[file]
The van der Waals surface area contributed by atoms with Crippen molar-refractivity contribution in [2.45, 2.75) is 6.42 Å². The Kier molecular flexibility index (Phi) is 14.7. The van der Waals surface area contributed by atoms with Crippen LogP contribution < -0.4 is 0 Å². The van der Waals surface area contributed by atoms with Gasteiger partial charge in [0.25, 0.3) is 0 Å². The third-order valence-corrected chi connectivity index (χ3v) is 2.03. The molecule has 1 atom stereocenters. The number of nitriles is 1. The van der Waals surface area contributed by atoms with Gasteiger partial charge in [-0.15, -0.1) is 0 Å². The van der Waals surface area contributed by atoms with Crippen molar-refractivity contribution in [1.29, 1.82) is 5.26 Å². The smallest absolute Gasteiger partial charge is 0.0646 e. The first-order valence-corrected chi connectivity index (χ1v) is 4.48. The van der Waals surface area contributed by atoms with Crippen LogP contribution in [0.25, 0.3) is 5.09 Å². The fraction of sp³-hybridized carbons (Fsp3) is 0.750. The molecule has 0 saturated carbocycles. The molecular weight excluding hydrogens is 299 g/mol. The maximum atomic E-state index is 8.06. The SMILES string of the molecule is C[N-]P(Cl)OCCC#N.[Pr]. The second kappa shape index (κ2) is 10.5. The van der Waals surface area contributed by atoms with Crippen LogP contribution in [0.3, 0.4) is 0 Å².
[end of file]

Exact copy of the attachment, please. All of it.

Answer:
The van der Waals surface area contributed by atoms with Crippen molar-refractivity contribution in [2.45, 2.75) is 6.42 Å². The Kier molecular flexibility index (Phi) is 14.7. The van der Waals surface area contributed by atoms with Crippen LogP contribution < -0.4 is 0 Å². The van der Waals surface area contributed by atoms with Gasteiger partial charge in [0.25, 0.3) is 0 Å². The third-order valence-corrected chi connectivity index (χ3v) is 2.03. The molecule has 1 atom stereocenters. The number of nitriles is 1. The van der Waals surface area contributed by atoms with Gasteiger partial charge in [-0.15, -0.1) is 0 Å². The van der Waals surface area contributed by atoms with Crippen molar-refractivity contribution in [1.29, 1.82) is 5.26 Å². The smallest absolute Gasteiger partial charge is 0.0646 e. The first-order valence-corrected chi connectivity index (χ1v) is 4.48. The van der Waals surface area contributed by atoms with Crippen LogP contribution in [0.25, 0.3) is 5.09 Å². The fraction of sp³-hybridized carbons (Fsp3) is 0.750. The molecule has 0 saturated carbocycles. The molecular weight excluding hydrogens is 299 g/mol. The maximum atomic E-state index is 8.06. The SMILES string of the molecule is C[N-]P(Cl)OCCC#N.[Pr]. The second kappa shape index (κ2) is 10.5. The van der Waals surface area contributed by atoms with Crippen LogP contribution in [0.3, 0.4) is 0 Å².